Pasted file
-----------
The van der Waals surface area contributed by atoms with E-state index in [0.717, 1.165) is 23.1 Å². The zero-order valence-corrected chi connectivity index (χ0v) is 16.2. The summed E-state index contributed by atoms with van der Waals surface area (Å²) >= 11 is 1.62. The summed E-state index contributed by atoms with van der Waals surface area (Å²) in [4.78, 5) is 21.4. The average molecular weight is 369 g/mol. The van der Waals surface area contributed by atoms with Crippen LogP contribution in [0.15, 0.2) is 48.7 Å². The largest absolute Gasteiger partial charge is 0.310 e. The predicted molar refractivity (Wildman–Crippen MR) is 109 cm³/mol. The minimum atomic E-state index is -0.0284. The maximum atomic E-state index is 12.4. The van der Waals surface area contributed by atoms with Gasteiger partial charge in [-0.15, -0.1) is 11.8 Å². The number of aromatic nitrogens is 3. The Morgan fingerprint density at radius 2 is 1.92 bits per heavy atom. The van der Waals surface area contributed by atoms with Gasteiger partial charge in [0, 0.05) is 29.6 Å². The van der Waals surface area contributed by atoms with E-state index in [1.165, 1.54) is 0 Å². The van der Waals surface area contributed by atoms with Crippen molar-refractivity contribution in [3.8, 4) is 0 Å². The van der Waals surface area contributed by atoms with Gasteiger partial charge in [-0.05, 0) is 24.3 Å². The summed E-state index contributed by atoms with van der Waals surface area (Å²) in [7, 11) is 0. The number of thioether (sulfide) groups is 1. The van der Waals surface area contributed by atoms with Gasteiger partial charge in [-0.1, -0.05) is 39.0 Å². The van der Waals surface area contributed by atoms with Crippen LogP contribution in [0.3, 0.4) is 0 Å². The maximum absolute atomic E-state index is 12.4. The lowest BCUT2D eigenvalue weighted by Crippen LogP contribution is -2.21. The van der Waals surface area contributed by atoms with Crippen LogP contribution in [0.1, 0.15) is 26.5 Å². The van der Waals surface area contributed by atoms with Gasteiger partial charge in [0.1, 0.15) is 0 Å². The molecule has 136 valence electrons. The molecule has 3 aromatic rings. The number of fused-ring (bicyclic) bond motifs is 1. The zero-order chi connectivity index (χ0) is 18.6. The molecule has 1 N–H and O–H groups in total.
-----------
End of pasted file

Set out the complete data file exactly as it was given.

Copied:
The van der Waals surface area contributed by atoms with E-state index in [0.717, 1.165) is 23.1 Å². The zero-order valence-corrected chi connectivity index (χ0v) is 16.2. The summed E-state index contributed by atoms with van der Waals surface area (Å²) >= 11 is 1.62. The summed E-state index contributed by atoms with van der Waals surface area (Å²) in [4.78, 5) is 21.4. The average molecular weight is 369 g/mol. The van der Waals surface area contributed by atoms with Crippen LogP contribution in [0.15, 0.2) is 48.7 Å². The largest absolute Gasteiger partial charge is 0.310 e. The predicted molar refractivity (Wildman–Crippen MR) is 109 cm³/mol. The minimum atomic E-state index is -0.0284. The maximum atomic E-state index is 12.4. The van der Waals surface area contributed by atoms with Gasteiger partial charge in [-0.15, -0.1) is 11.8 Å². The number of aromatic nitrogens is 3. The Morgan fingerprint density at radius 2 is 1.92 bits per heavy atom. The van der Waals surface area contributed by atoms with Gasteiger partial charge in [0, 0.05) is 29.6 Å². The van der Waals surface area contributed by atoms with E-state index in [1.165, 1.54) is 0 Å². The van der Waals surface area contributed by atoms with Crippen molar-refractivity contribution in [3.8, 4) is 0 Å². The van der Waals surface area contributed by atoms with Gasteiger partial charge in [-0.05, 0) is 24.3 Å². The summed E-state index contributed by atoms with van der Waals surface area (Å²) in [7, 11) is 0. The number of thioether (sulfide) groups is 1. The van der Waals surface area contributed by atoms with Gasteiger partial charge in [-0.1, -0.05) is 39.0 Å². The van der Waals surface area contributed by atoms with Crippen LogP contribution in [0.3, 0.4) is 0 Å². The maximum absolute atomic E-state index is 12.4. The lowest BCUT2D eigenvalue weighted by Crippen LogP contribution is -2.21. The van der Waals surface area contributed by atoms with Crippen LogP contribution in [0.1, 0.15) is 26.5 Å². The van der Waals surface area contributed by atoms with Gasteiger partial charge in [0.1, 0.15) is 0 Å². The molecule has 136 valence electrons. The molecule has 3 aromatic rings. The number of fused-ring (bicyclic) bond motifs is 1. The zero-order chi connectivity index (χ0) is 18.6. The molecule has 1 N–H and O–H groups in total.